Those of you who practice with me know that I teach my classes in monthly themes. This month’s theme has been APARIGRAHA, or non-attachment in English. I teach in themes after a workshop that I went to with Jason Crandell at Studio One Yoga Leyland earlier this year. As pointed out during the workshop, lots of teachers choose to teach what would appear to be “random” classes that don’t link from one class to the next. Jason discussed the benefits of practising with a theme, whereby many of the postures are repeated over a series of classes. For me, as a classroom teacher, this seems so logical. I wouldn’t teach one grammatical concept, or a set of vocabulary structures in my languages classes at school without practicing it, so why would I teach a posture, or the preparation for a posture, and not come back to it the following class?
Anyway, I digress. Let’s get back to aparigraha. Aparigraha is the Sanskrit word for non-attachment, which is the fifth yama in Patanjali’s Yoga Sutras. In yogic philosophy the yoga sutras provide yogis with moral codes to live by both on and off the mat. Up until this month I themed my classes around a particular posture or a particular body part/area and intertwined small philosophical elements. Those of you who know me well enough know that I ADORE classes that have a more philosophical or spiritual element, something that I can take with me off the mat and into my “real” life. So this is where my inspiration came from for this theme. I wanted to base it around philosophy only, and the poses have only been secondary.
Aparigraha means “non-attachment”. Both on and off the mat we place such high expectations on ourselves, we criticise ourselves, we push ourselves, we judge ourselves, we over think. Why not just let our practice be what it is, just show up and be? Each time we roll out our mat is a new practice. Our bodies change, our environment changes, our situations change, so let that be.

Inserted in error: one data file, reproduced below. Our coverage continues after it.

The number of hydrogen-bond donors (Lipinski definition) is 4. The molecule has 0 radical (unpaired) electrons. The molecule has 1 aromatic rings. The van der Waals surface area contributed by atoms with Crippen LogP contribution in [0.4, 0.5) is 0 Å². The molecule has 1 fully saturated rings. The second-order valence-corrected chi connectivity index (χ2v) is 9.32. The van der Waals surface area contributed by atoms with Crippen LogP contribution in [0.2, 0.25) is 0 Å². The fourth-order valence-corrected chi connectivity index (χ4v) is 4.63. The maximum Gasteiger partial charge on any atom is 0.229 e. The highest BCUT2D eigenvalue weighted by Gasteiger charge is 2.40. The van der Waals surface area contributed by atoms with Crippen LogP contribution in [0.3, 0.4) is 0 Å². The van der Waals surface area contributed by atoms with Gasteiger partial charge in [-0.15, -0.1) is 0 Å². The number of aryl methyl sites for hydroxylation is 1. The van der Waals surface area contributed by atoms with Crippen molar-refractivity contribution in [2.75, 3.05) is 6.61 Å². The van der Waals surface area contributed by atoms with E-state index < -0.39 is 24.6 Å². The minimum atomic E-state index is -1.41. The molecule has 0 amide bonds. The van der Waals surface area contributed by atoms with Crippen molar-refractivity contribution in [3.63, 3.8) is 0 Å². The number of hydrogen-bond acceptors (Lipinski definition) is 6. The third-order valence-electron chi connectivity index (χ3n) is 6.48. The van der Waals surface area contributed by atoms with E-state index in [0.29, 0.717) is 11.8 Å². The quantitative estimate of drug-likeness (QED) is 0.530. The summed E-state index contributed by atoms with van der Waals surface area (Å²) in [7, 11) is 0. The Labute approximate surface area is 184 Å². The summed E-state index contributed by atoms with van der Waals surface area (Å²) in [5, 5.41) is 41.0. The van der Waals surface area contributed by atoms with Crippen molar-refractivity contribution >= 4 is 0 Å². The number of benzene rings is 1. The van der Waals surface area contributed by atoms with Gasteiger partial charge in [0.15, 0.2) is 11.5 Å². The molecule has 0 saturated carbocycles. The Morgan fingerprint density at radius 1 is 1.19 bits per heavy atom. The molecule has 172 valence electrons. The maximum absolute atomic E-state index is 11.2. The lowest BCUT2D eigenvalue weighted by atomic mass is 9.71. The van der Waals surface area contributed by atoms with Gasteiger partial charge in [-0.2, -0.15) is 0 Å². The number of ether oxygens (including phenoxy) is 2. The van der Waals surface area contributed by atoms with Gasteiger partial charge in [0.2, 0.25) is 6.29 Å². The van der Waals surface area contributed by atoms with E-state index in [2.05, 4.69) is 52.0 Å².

I used to think that non-attachment meant “letting go”. But now I don’t quite think so. I have a tattoo on my arm to remind myself to just let things be. It says “es lo que hay”, which is Spanish for “it is what it is”. I have that constant reminder that I don’t need to hold on so tightly to my expectations, demands and thoughts. To just acknowledge what’s going on and let it be what it is.
I can honestly say that through teaching all of my classes this month I have lavished every second that I have spent researching and reading further into this theme in order to teach my classes. I have loved every single second of every single one of my classes that I have taught this month. The feedback I have received so far across my classes has been so overwhelming to hear and I can’t thank you all enough for such kind words. I feel so humbled that I can share my love of yoga with you all.
If you have been in one of my classes this month I would love to hear your thoughts on how you have found this theme?